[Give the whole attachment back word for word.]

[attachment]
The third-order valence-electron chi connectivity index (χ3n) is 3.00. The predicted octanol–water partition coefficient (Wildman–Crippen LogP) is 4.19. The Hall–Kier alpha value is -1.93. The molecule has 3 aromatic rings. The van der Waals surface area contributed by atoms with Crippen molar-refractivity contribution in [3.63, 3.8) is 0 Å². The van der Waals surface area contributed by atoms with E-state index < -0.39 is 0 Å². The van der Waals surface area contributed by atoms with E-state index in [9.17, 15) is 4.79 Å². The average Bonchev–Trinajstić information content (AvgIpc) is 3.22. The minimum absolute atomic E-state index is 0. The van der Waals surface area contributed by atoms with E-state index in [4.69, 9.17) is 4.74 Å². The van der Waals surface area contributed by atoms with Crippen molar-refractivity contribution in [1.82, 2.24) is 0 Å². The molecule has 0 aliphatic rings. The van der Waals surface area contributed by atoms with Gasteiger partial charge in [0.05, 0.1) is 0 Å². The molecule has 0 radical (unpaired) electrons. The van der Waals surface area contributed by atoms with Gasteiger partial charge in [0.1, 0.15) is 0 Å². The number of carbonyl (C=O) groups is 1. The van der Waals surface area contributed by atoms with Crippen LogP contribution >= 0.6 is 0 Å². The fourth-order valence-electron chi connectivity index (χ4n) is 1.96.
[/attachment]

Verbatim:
The third-order valence-electron chi connectivity index (χ3n) is 3.00. The predicted octanol–water partition coefficient (Wildman–Crippen LogP) is 4.19. The Hall–Kier alpha value is -1.93. The molecule has 3 aromatic rings. The van der Waals surface area contributed by atoms with Crippen molar-refractivity contribution in [3.63, 3.8) is 0 Å². The van der Waals surface area contributed by atoms with E-state index < -0.39 is 0 Å². The van der Waals surface area contributed by atoms with E-state index in [9.17, 15) is 4.79 Å². The average Bonchev–Trinajstić information content (AvgIpc) is 3.22. The minimum absolute atomic E-state index is 0. The van der Waals surface area contributed by atoms with E-state index in [4.69, 9.17) is 4.74 Å². The van der Waals surface area contributed by atoms with Crippen molar-refractivity contribution in [1.82, 2.24) is 0 Å². The molecule has 0 aliphatic rings. The van der Waals surface area contributed by atoms with Gasteiger partial charge in [0.05, 0.1) is 0 Å². The molecule has 0 radical (unpaired) electrons. The van der Waals surface area contributed by atoms with Gasteiger partial charge in [0.1, 0.15) is 0 Å². The number of carbonyl (C=O) groups is 1. The van der Waals surface area contributed by atoms with Crippen LogP contribution >= 0.6 is 0 Å². The fourth-order valence-electron chi connectivity index (χ4n) is 1.96.